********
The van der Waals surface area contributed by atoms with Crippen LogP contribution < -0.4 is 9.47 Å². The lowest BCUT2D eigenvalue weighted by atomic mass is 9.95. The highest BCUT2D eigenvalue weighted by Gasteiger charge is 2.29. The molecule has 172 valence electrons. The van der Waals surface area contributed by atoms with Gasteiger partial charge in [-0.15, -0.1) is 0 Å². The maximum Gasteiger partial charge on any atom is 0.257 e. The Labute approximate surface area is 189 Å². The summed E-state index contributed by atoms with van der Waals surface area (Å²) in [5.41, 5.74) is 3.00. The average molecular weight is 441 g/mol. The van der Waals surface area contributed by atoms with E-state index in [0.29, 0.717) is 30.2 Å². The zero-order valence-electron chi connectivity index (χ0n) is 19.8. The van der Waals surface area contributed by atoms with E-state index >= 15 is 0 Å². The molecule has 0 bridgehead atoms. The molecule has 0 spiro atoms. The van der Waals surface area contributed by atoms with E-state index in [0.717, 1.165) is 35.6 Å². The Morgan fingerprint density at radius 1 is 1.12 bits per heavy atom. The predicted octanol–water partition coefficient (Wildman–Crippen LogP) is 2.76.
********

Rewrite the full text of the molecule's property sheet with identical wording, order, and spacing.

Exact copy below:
The van der Waals surface area contributed by atoms with Crippen LogP contribution < -0.4 is 9.47 Å². The lowest BCUT2D eigenvalue weighted by atomic mass is 9.95. The highest BCUT2D eigenvalue weighted by Gasteiger charge is 2.29. The molecule has 172 valence electrons. The van der Waals surface area contributed by atoms with Gasteiger partial charge in [-0.15, -0.1) is 0 Å². The maximum Gasteiger partial charge on any atom is 0.257 e. The Labute approximate surface area is 189 Å². The summed E-state index contributed by atoms with van der Waals surface area (Å²) in [5.41, 5.74) is 3.00. The average molecular weight is 441 g/mol. The van der Waals surface area contributed by atoms with E-state index in [0.29, 0.717) is 30.2 Å². The zero-order valence-electron chi connectivity index (χ0n) is 19.8. The van der Waals surface area contributed by atoms with E-state index >= 15 is 0 Å². The molecule has 0 bridgehead atoms. The molecule has 0 spiro atoms. The van der Waals surface area contributed by atoms with E-state index in [0.717, 1.165) is 35.6 Å². The Morgan fingerprint density at radius 1 is 1.12 bits per heavy atom. The predicted octanol–water partition coefficient (Wildman–Crippen LogP) is 2.76.